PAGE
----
The working end of the body of the spray gun is externally threaded as at 31 for the reception of a ring nut 38 having an inwardly extending flange 39 at its inner end. The adjacent end of the body of the spray gun is provided with a circumferential rabbet 40 forming a shoulder upon which seats the flanged edge 4| of the spray nozzle 42. The outer side of said flanged edge is formed as a shoulder 43 by means of whichthe nozzle 42 is retained beneath the flange 39 of the ring nut. The nozzle 42 may be screwed tightly against the body I so as to fix it in any position of orientation. Said nozzle has a chamber 44 at its inner end communicating with the air passage I9, and having inclined ports 45 and 46 communicating with said chamber and with the flared opening 47 which forms the mouth of said nozzle. When the nozzle is in place, the end of the spray head l6 projects slightly into the mouth 41. The inclined ports 45 and 46 are on opposite sides of the end of the spray head and their eifect is to flatten the jet of liquid issuing from said spray head. By loosening the ring nut and turning the nozzle 42 to any desired angular position, the plane of the flat spray may be rotated about the axis of said nozzle.
While in our co-pending application Serial No.-
698,516, filed November 17, 1933, we disclosed a means for rotating the nozzle so as to angularly shift the plane of the flat spray, yet in said application the adjustment was accomplished by screwing the nozzle on or oiT, which necessarily changed the relation of the outer end of the spray head I to the ports 45 and 46. By the use of the ring nut, rotation of the nozzle can be accomplished without changing its longitudinal relation to the spray head.
An adjustable needle valve 48 controls the air flow to the nozzle chamber 44. In the form of our invention shown in Figure 1, the handle and body are united by conventional means such as the threaded connection 49.
It is obvious that when the coupling of the air line has been screwed into a fluid tight position as illustrated in Figure 1. the projecting end of the nipple 3| has pushed back the valve of said coupling and the control of the air admission to the body of the spray gun is a function of the valve 2|.
Figure 5 illustrates a modified form of the invention to the extent that the handle is clampably secured to the body portion both to make mechanical connection and at the end an airtight joint between the parts of the air passage IS in the body portion and handle. In this form of the invention the handle terminates in a socket 50 connected to the handle by a threaded nipple 5|. The socket member has a concave seat 52 in the face of which the portion of the passage IS in the handle opens. The body portion l of the spray gun has a nipple 53 screwed in the end thereof having a bore forming part of the passage IS, the end of said nipple being convex to correspond to the concave seat in the socket 5D.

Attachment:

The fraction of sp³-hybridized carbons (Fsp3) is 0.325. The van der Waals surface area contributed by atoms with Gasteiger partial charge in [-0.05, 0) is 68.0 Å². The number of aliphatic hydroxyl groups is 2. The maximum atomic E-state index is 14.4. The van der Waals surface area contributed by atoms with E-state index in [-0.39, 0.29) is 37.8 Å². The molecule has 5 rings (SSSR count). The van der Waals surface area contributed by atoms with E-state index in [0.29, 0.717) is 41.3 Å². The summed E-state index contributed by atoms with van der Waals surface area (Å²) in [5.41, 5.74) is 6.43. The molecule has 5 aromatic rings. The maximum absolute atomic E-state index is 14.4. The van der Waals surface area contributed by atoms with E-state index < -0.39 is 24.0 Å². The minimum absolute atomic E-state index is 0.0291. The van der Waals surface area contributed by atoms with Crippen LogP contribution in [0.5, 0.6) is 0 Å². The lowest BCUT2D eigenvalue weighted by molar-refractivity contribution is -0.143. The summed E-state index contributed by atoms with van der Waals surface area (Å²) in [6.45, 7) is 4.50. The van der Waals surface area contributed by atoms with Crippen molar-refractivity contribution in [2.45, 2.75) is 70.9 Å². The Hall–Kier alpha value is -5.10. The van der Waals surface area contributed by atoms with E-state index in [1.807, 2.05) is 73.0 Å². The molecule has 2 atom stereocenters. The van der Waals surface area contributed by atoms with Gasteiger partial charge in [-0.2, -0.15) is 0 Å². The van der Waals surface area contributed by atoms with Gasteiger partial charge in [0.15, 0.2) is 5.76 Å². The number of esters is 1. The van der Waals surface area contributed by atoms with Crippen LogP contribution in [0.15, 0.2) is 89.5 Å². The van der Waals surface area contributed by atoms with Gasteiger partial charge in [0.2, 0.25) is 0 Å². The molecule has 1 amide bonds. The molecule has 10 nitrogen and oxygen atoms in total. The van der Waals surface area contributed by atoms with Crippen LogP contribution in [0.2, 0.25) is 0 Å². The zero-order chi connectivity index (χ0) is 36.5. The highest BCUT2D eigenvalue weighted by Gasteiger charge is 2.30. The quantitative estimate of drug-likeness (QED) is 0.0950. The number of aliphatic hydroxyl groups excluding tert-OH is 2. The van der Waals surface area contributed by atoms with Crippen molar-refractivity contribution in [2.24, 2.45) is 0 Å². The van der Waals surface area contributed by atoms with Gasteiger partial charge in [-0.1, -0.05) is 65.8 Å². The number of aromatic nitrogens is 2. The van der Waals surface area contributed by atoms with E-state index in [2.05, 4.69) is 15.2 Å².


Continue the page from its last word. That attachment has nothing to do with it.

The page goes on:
A nut and lock nut 54 and 55 respectively, are threaded on the nipple 53 and a'clamp hook 56 suitably secured to the handle has its bifurcated end 51 straddling the nipple behind the nut and engaging the latter. By screwing up the nut 54 against the clamp hook, the end of the nipple is buried into the seat of the socket sufflciently to produce a fluid tight joint while at the same time rigidity is imparted to the connection between the body of the spray gun and the handle. In other words, the nuts 54 and 55 are adjustable on nipple 53 to vary the tension of the clamp hook in holding the nipple to its seat 52. This variable spring tension enables the operator to connect the handle to, or disconnect it from, the spray gun, merely by inserting the convex end of the nipple in the seat 52 and rocking the handle about said seat.
In this form of the invention the valve 2| and its appurtenant operating elements are similar to those described in connection with Figure 1 excepting that the trigger 58 extends downwardly along the handle instead of upwardly and its amplitude of actuation is determined by a spring pressed plunger 59, the end 60 of which projects into contact with the trigger. A set screw 6| presses against a cap 62 on the end of the spring and can be screwed in or out to regulate the tension of the spring, adjusting the resistance of the trigger to the comfort of the individual hand.
Figure 6 shows still another form of the invention, the distinctive feature being the means for holding the coupling of the air hose into operative position, which instead of being a thumb screw as in the first described form of the invention is a pivoted jaw 63 forming part of the handle. The end 64 of the jaw embraces the head of the coupling bearing upon it substantially in the axis, produced, of the nipple 3|. The pressure of the jaw is regulated by means of a set screw 65 threaded into said jaw and which may be screwed in or out.
While we have in the above description defined what we believe to be a preferred and practical embodiment of our invention, it will be understood by those skilled in the art that the details of construction as illustrated and described are merely by way of example and not to be construed as limiting the scope of the invention as claimed.
What we claim is:
1. Flexible joint for an air conduit comprising a member having a cleft in its end opening on two lateral sides and its rear side, giving access to an air hose chuck, a nipple projecting from one wall of said cleft being the terminus of a conduit passing through said member, said nipple forming a pivot joint adapted to enter the nozzle of the air hose chuck for swivelly connecting the same to said member and opening the air check valve in said chuck, and clamping means at the opposite wall of said cleft positioned to apply pressure to said air hose chuck substantially in line with the axis of said nipple, for sealing said chuck against leakage while permitting the air hose to swing through the open sides of said cleft.
2. Flexible joint as claimed in claim 1, said clamping means including a movable clamping jaw constituting the side of said cleft opposite said nipple.
FRED I. JADEN. ARTHUR B. ARNOLD.